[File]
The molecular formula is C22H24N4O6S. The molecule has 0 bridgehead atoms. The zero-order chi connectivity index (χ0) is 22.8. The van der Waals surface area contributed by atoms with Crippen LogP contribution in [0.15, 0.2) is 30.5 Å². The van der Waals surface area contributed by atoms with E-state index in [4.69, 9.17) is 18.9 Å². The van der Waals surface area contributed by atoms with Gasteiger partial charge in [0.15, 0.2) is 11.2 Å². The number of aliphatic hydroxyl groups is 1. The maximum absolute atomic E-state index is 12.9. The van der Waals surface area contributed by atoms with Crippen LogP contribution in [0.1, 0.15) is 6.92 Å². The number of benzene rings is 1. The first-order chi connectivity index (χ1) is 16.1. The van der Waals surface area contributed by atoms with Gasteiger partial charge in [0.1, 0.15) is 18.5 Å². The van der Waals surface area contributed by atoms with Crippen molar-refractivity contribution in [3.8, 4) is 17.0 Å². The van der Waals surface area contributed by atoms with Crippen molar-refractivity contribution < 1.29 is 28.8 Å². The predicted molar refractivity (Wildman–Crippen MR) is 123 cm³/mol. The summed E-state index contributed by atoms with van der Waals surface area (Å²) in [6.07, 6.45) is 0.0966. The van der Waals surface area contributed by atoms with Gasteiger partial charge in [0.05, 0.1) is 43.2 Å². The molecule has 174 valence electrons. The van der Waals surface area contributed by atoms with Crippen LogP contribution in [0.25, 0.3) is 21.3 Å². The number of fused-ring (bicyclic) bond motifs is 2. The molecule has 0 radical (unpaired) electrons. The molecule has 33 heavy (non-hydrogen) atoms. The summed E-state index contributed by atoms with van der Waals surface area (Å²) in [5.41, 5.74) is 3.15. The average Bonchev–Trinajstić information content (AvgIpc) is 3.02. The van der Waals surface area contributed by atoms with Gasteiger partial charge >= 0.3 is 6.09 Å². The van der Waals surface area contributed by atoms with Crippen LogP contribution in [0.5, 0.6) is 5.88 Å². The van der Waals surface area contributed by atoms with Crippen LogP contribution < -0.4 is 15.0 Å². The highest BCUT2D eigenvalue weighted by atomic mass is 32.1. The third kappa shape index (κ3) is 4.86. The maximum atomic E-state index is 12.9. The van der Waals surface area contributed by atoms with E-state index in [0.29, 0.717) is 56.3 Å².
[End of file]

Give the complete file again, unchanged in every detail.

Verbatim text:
The molecular formula is C22H24N4O6S. The molecule has 0 bridgehead atoms. The zero-order chi connectivity index (χ0) is 22.8. The van der Waals surface area contributed by atoms with Crippen LogP contribution in [0.15, 0.2) is 30.5 Å². The van der Waals surface area contributed by atoms with E-state index in [4.69, 9.17) is 18.9 Å². The van der Waals surface area contributed by atoms with Gasteiger partial charge in [0.15, 0.2) is 11.2 Å². The number of aliphatic hydroxyl groups is 1. The maximum absolute atomic E-state index is 12.9. The van der Waals surface area contributed by atoms with Crippen LogP contribution in [0.1, 0.15) is 6.92 Å². The number of benzene rings is 1. The first-order chi connectivity index (χ1) is 16.1. The van der Waals surface area contributed by atoms with Gasteiger partial charge in [0.1, 0.15) is 18.5 Å². The van der Waals surface area contributed by atoms with Crippen molar-refractivity contribution in [3.8, 4) is 17.0 Å². The van der Waals surface area contributed by atoms with Crippen molar-refractivity contribution < 1.29 is 28.8 Å². The predicted molar refractivity (Wildman–Crippen MR) is 123 cm³/mol. The summed E-state index contributed by atoms with van der Waals surface area (Å²) in [6.07, 6.45) is 0.0966. The van der Waals surface area contributed by atoms with Gasteiger partial charge in [0.05, 0.1) is 43.2 Å². The molecule has 174 valence electrons. The van der Waals surface area contributed by atoms with Crippen LogP contribution in [0.25, 0.3) is 21.3 Å². The number of fused-ring (bicyclic) bond motifs is 2. The molecule has 0 radical (unpaired) electrons. The molecule has 33 heavy (non-hydrogen) atoms. The summed E-state index contributed by atoms with van der Waals surface area (Å²) in [5.41, 5.74) is 3.15. The average Bonchev–Trinajstić information content (AvgIpc) is 3.02. The van der Waals surface area contributed by atoms with Gasteiger partial charge >= 0.3 is 6.09 Å². The van der Waals surface area contributed by atoms with Crippen LogP contribution in [0.5, 0.6) is 5.88 Å². The van der Waals surface area contributed by atoms with Crippen LogP contribution < -0.4 is 15.0 Å². The highest BCUT2D eigenvalue weighted by atomic mass is 32.1. The third kappa shape index (κ3) is 4.86. The maximum atomic E-state index is 12.9. The van der Waals surface area contributed by atoms with E-state index in [0.29, 0.717) is 56.3 Å².